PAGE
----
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Hell on Heels: Small furry mammals whimper when they hear these shoes approach.

Vegan Shoes and Animal Sacrifice

In which our vegetarian columnist questions how Carrie Bradshaw paid for all her shoes

By Elisa Camahort

This column is about shoes. You heard me right. Because, I admit it, I'm a recovering shoe hound. I don't know when it started. I don't recall being obsessed with Buster Browns as a little girl. Although I do remember the constant dilemma: what kind of sneakers would be in for girls this year? Round toe? Keds? I don't remember my first pair of big-girl shoes, nor my first pair of real heels. So, it's just a mystery really. A deep-seated memory waiting to be extracted via years of therapy.

Oh, who am I kidding? I know exactly when it started. My college job was selling shoes at Macy's. That's where it started. My love for shoes. You know, they start you off with that 20 percent discount, even on sale items, and it's a downward spiral from there. Pretty soon your entire Macy's paycheck is going straight back to pay your Macy's credit card.

I learned many things in that job. Lesson No. 1: If you really, really like a pair of shoes--or if you find a pair that fits you perfectly--then buy two pairs. All shoes eventually go to shoe heaven and you will never find that style again, trust me. Lesson No. 2: It doesn't matter how many times you tell people a certain style only comes in black and navy, they will think you are holding out on them.

"Does it come in bone?"

"Nope. Just black and navy."

"How about brown?"

"Nope. Still just black and navy."

Some days you felt like saying. "OK, you caught me--we have a huge colorful world in the stockroom, but it's only for us!"

I became like Hannibal Lecter, noticing Clarice's cheap shoes. Oh, yeah, I checked out shoes first. And you got nothing but the back of the hand from me if your shoes didn't match or didn't fit or just didn't work.

I believe I left that job (and college) with something like 100 pairs of shoes, at least a dozen black pairs alone. I had your normal everyday styles, but I also had a pair of fuschia pumps, a pair of purple sneakers--and a full array of dance shoes. I was still a college student, of course, so it's not like there were $300 Manolos in the collection, but still, it was a few month's rent worth of shoes. (Can someone explain to me exactly how Carrie Bradshaw afforded her shoes, not to mention her wardrobe? Believe me, writing columns for the newspaper really isn't that lucrative.)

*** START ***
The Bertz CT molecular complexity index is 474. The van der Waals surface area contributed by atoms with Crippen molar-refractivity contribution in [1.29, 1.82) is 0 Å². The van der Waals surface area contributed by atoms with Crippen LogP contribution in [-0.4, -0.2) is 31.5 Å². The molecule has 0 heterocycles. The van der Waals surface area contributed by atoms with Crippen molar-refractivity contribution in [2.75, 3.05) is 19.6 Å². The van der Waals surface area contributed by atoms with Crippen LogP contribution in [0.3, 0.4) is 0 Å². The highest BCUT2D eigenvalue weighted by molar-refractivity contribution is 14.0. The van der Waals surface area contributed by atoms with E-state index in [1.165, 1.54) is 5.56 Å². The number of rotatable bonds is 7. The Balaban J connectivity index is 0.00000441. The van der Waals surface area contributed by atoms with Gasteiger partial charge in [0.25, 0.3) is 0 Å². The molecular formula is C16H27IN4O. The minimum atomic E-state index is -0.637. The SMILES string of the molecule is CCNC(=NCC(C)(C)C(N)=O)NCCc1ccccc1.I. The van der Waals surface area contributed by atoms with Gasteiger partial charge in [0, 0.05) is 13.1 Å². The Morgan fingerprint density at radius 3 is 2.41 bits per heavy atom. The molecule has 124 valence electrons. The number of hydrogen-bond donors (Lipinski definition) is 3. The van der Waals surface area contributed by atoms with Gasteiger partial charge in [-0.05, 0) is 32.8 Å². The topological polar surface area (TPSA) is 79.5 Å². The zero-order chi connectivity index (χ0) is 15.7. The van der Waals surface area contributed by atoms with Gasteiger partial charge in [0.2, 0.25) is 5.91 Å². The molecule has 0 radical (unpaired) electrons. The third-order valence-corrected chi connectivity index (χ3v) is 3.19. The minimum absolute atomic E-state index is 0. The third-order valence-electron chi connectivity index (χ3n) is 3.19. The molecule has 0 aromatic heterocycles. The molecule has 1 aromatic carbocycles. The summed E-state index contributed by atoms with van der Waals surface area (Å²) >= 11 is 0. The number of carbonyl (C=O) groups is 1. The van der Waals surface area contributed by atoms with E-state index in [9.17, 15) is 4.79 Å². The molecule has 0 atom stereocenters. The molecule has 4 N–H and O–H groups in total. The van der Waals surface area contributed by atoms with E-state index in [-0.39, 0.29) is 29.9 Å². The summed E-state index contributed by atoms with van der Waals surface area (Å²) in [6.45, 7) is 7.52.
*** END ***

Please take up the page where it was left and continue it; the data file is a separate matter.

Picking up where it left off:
Then, four years after graduating, I went vegetarian. People ask me all the time if it was hard to give up meat. I always laugh cavalierly and say, "Not at all." What I don't tell them is that the real hardship, for me, was giving up leather--and consequently 90 percent of the amazing shoes out there. Wasn't a leather jacket kind of girl. Don't even get me started on leather pants. But shoes! It did feel kind of tragic.

Styles go in and out, and there have been times when microfiber shoes were all the rage (damn those makers who still put on leather soles!). And you know there is always Payless Shoe Source. But my shoe-hound days were definitely over.

It's made me a kinder, gentler person in more ways than one, I suppose. A little less harsh. A little more forgiving. Perhaps even a little more aware that behind every superficial thing you see, there might just be a backstory you didn't think of.

So, now I've let you in on the one true sacrifice I made for my vegetarian beliefs. But there's a happy ending: I discovered that vegan shoes can be found and can be cool. Did you know that Asics makes vegan workout shoes? Capezio makes canvas dance shoes? That there's a site called mooshoes.com that sells every variety of shoes you can think of in its vegan form? Or that, for that matter, PETA has an entire online mall: petamall.com of course, that sells all manner of vegan merchandise?

Now that the Internet has finally provided me with every possible way to satisfy my shoe fetish, I've moved past being quite so obsessed about them. But when I occasionally see a simply fabulous example of fine footwear, it reminds me that, as easy as I make my long-ago shift to vegetarianism sound (the better to lure others into it), there was one little thing that felt like a sacrifice.

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From the March 23-30, 2005 issue of Metro Santa Cruz.

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